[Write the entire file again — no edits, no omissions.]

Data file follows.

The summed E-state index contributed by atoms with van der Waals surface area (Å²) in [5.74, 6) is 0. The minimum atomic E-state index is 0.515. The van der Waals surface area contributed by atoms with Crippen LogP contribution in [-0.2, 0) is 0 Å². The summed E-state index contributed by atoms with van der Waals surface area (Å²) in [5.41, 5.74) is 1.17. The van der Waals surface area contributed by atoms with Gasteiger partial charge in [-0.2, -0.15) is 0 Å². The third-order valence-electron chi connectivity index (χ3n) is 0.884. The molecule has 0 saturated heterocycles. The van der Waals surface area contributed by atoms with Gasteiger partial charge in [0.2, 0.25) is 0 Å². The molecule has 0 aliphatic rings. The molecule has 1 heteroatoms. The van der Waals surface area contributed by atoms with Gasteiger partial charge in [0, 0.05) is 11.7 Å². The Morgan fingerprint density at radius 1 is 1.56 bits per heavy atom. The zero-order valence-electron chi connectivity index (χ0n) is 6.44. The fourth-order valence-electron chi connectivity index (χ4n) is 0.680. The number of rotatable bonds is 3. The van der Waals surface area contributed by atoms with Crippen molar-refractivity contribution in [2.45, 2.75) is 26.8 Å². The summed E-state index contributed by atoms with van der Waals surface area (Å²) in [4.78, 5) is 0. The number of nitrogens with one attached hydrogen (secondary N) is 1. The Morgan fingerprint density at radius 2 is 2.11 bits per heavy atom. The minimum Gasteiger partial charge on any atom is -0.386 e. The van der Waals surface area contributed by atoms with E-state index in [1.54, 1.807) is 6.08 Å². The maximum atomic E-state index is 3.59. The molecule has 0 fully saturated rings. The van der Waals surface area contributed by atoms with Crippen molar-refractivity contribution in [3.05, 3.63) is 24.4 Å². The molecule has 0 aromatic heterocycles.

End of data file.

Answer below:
The summed E-state index contributed by atoms with van der Waals surface area (Å²) in [5.74, 6) is 0. The minimum atomic E-state index is 0.515. The van der Waals surface area contributed by atoms with Crippen LogP contribution in [-0.2, 0) is 0 Å². The summed E-state index contributed by atoms with van der Waals surface area (Å²) in [5.41, 5.74) is 1.17. The van der Waals surface area contributed by atoms with Gasteiger partial charge in [-0.2, -0.15) is 0 Å². The third-order valence-electron chi connectivity index (χ3n) is 0.884. The molecule has 0 saturated heterocycles. The van der Waals surface area contributed by atoms with Gasteiger partial charge in [0.2, 0.25) is 0 Å². The molecule has 0 aliphatic rings. The molecule has 1 heteroatoms. The van der Waals surface area contributed by atoms with Gasteiger partial charge in [0, 0.05) is 11.7 Å². The Morgan fingerprint density at radius 1 is 1.56 bits per heavy atom. The zero-order valence-electron chi connectivity index (χ0n) is 6.44. The fourth-order valence-electron chi connectivity index (χ4n) is 0.680. The number of rotatable bonds is 3. The van der Waals surface area contributed by atoms with Crippen molar-refractivity contribution in [2.45, 2.75) is 26.8 Å². The summed E-state index contributed by atoms with van der Waals surface area (Å²) in [4.78, 5) is 0. The number of nitrogens with one attached hydrogen (secondary N) is 1. The Morgan fingerprint density at radius 2 is 2.11 bits per heavy atom. The minimum Gasteiger partial charge on any atom is -0.386 e. The van der Waals surface area contributed by atoms with E-state index in [1.54, 1.807) is 6.08 Å². The maximum atomic E-state index is 3.59. The molecule has 0 fully saturated rings. The van der Waals surface area contributed by atoms with Crippen molar-refractivity contribution in [3.05, 3.63) is 24.4 Å². The molecule has 0 aromatic heterocycles.